What do the youth in Bangalore think of this style of painting?

There is a demand in this kind of traditional painting now, both in terms of buying and learning. When I used to teach, a lot of students were eager to learn this.

Some of them wanted to make it for their own house, some of them are doing it professionally. But the youth certainly are willing to learn this form of art.

Do you think painting can be used to change the mindsets of the people in any way?

Well, through these paintings, people can be stay rooted to their culture. Though they move forward and adapt western culture, they will have the knowledge about their own culture, Gods and mythology. A lot of NRIs order them.

Sticking the gold leaf on the embossed part. Pic: Anisha Nair

Why are these paintings so expensive?

These paintings take a lot of time to get completed. An average size painting takes about seven to eight months to get completed. Plus, there are 22 carat gold chips used in these paintings, which increases their cost. So the materials used and the effort together, makes these paintings quite expensive.

Leave a Reply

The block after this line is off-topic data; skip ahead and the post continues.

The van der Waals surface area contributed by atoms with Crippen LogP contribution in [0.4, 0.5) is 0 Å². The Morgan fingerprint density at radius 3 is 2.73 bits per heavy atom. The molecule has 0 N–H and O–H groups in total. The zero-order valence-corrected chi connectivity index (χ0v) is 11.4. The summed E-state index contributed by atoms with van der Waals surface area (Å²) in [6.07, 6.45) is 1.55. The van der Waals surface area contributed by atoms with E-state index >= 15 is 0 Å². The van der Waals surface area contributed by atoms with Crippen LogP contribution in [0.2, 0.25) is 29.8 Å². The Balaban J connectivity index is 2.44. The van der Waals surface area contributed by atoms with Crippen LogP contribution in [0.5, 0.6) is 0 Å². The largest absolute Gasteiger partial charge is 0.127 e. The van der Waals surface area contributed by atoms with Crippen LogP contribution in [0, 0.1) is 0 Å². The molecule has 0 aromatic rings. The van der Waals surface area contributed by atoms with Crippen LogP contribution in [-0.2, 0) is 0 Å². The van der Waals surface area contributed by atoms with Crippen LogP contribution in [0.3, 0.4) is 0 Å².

Your email address will not be published. Required fields are marked *

This site uses Akismet to reduce spam. Learn how your comment data is processed.

Similar Story

Bardhaman town’s tourism potential: Why it must be developed

West Bengal's Bardhaman town has immense tourism potential. Its development must prioritise sustainable tourism and civic development.

Bardhaman town, renowned for its Bengali sweets like mihidana and sitabhog, is also famous for its rich tapestry of folk culture and heritage sites. The town has immense potential for tourism. But the question arises, how much of it has been explored?   This article aims to shed light on Bardhaman's historical sites, the initiatives to promote tourism while addressing the civic issues hindering its progress, and highlight the need to balance tourism with sustainable development.  Heritage sites of Bardhaman Sher Afghan’s tomb  Located beside Pir Beharam, close to Rajbati, lies the  tomb of Sher Afghan, the resting place of the last…

Similar Story

Nam Kudiyiruppu Nam Poruppu: Is the scheme doing more harm than good in Chennai?

RWA members within the community, chosen to implement the scheme in resettlement sites in Chennai, feel alienated from other residents.

In December 2021, the Tamil Nadu government introduced the Nam Kudiyiruppu Nam Poruppu scheme for residents living in low-income, government housing and resettlement sites managed by the Tamil Nadu Urban Habitat Development Board (TNUHDB). In this scheme, residents form associations to oversee the maintenance of these sites, with the intention of transferring ownership of their living spaces back to them. This move is significant, especially for the resettlement sites, considering the minimal consultation and abrupt evictions relocated families have faced during the process. What the scheme entails The scheme also aims to improve the quality of living in these sites.…